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Yuba City firefighters raise awareness to mental health, support

Research shows that Post Traumatic Stress Disorder (PTSD) and depression rates for firefighters are five times higher than the civilian population.

YUBA CITY, Calif. — As the state sees historic wildland fires, firefighters are ringing the alarm on another crisis they face: the need for mental health support.

They're the ones you call to run into the fire.

"It's what we're used to. It's where we shine," said 14-year veteran Yuba City Firefighter Brett Geyer.

Geyer says it takes a toll, responding to traumatic calls.

"Before it kind of was like, I’m going to hold these emotions, feelings, burdens to myself," Geyer said.

Research shows that Post Traumatic Stress Disorder (PTSD) and depression rates for firefighters are five times higher than the civilian population, according to the Rudderman Family Foundation. Last year, twice as many firefighters in the U.S. died by suicide than in the line of duty.

"I think when you're faced with the statistics we're faced with, there's nothing else you can do but change it," Geyer said.

This month, the Yuba City Fire Department is wearing ribbons for suicide prevention and awareness. Geyer leads the department's mental health task force. The task force was launched by Yuba City Fire Chief Jesse Alexander in March as the coronavirus pandemic started to take root.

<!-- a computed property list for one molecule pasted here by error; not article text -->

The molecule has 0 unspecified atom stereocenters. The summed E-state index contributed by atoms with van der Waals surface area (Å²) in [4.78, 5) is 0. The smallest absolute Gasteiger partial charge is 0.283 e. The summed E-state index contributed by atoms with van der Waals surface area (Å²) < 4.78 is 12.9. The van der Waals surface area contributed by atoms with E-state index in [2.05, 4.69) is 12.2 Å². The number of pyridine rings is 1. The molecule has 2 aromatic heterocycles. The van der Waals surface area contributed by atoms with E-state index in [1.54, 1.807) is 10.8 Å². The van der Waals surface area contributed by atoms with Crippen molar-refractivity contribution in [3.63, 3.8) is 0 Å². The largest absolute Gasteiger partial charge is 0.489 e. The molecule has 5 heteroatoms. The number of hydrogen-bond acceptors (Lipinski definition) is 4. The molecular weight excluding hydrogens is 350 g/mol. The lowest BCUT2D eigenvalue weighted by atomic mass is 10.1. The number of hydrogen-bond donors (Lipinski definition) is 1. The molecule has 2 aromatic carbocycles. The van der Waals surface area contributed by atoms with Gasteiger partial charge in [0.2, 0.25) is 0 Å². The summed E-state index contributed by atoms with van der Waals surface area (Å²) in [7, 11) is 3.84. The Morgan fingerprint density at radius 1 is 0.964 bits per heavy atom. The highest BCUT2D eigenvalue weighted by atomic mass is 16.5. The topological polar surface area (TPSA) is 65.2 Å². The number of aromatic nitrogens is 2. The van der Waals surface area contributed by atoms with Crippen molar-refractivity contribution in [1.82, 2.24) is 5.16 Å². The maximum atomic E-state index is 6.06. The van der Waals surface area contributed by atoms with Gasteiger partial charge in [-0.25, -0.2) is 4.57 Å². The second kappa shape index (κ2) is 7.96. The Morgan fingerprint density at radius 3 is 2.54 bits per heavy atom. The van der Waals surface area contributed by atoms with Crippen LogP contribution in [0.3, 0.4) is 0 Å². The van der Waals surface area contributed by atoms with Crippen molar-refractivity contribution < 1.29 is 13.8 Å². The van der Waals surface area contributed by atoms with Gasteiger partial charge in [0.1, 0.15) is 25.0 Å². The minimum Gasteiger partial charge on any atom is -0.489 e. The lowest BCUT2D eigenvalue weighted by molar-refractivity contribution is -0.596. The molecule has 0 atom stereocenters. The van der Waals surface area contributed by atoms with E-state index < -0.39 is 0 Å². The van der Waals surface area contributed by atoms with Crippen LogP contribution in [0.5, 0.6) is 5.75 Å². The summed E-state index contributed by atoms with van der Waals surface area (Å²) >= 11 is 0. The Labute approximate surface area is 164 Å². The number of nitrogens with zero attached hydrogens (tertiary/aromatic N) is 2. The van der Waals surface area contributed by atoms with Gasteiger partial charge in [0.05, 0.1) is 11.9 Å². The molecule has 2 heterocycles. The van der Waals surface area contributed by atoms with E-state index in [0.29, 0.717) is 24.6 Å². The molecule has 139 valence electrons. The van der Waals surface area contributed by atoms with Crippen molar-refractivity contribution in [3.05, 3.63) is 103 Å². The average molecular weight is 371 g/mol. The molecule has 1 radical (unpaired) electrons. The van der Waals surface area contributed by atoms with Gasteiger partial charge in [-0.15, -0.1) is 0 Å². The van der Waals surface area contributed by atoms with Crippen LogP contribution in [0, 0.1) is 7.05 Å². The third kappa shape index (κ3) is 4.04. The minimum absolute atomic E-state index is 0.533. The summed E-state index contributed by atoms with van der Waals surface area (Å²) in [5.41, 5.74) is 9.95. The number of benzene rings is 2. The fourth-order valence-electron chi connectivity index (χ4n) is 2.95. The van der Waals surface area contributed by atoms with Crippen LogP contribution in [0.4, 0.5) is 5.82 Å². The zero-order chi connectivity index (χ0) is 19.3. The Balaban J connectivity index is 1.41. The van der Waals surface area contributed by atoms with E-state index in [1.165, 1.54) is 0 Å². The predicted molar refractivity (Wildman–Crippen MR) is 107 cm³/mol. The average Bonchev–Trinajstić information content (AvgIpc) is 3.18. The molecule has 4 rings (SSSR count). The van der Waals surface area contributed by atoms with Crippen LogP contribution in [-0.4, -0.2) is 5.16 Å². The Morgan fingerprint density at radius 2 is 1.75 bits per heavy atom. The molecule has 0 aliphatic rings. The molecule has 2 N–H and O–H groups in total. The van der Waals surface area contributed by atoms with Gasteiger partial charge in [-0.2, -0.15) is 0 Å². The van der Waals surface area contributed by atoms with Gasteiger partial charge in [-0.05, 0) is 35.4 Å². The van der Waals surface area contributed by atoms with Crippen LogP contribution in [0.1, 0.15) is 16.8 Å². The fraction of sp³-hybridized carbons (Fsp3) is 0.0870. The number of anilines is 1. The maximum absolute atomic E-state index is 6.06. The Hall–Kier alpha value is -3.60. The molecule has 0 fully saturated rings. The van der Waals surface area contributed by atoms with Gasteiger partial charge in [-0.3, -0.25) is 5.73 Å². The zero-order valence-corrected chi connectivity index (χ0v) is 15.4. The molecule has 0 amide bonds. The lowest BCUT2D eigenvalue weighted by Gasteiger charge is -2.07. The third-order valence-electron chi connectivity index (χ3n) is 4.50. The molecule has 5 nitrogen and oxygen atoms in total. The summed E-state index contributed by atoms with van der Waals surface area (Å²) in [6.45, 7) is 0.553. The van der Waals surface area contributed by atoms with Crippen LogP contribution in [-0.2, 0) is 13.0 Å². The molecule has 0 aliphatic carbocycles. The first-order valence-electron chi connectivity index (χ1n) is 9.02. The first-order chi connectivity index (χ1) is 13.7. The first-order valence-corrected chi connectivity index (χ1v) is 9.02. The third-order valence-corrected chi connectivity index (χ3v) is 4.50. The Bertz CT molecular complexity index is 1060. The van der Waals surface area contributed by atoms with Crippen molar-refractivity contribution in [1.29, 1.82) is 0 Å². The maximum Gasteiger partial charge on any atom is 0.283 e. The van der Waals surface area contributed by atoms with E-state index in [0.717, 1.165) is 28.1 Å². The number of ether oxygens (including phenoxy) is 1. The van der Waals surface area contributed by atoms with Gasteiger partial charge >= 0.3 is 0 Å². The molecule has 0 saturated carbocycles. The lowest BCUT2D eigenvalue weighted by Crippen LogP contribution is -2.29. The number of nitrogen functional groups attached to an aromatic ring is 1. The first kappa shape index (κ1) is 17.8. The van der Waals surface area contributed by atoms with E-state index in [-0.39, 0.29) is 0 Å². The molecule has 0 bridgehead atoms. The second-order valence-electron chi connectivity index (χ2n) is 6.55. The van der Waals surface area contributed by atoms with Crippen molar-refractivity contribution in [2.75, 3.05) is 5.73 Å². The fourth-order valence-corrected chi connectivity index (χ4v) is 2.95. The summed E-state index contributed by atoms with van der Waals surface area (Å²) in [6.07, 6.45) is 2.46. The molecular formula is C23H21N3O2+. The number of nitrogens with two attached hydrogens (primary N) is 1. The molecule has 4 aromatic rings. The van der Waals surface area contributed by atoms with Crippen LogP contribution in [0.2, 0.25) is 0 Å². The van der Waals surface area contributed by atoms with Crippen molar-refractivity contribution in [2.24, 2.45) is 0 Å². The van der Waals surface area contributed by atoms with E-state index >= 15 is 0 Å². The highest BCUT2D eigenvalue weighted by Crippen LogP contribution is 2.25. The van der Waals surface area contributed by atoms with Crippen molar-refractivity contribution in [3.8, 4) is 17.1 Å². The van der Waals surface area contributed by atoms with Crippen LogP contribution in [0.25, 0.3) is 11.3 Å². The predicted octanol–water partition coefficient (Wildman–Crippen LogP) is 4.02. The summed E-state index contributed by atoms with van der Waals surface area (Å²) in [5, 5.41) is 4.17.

Alexander said the task force was created just in time as historic wildfires have put his strike teams on the road for weeks a time.

"You're away from your family, lack of sleep, it's hard to stay healthy, to eat,” Alexander said.

He's encouraging other departments to build peer support models that put firefighters in touch with mental health resources.

"I think the stigma is going away," said Tiffany Geyer, Brett’s wife.

Tiffany Geyer says taking care of firefighters' mental health impacts their families, knowing the stress of expecting her husband to come home. But sometimes he can’t come home right away.

"He doesn't come home and then he doesn't come home the next day and so you learn you give yourself a lot of grace and go with it -- let a lot of stuff go," Tiffany said.

The Geyers say they are grateful for their support systems and they want other departments to offer resources and training for struggling firefighters.

Yuba City is one of many fire departments across the country this week standing down on regular fire training drills and focusing on conversations around behavioral health. They say it isn't just firefighters who suffer in silence and they urge anyone looking for help to call the National Suicide Prevention Hotline at 1-800-273-8255.

Firefighters can also find support at https://healingourown.org/

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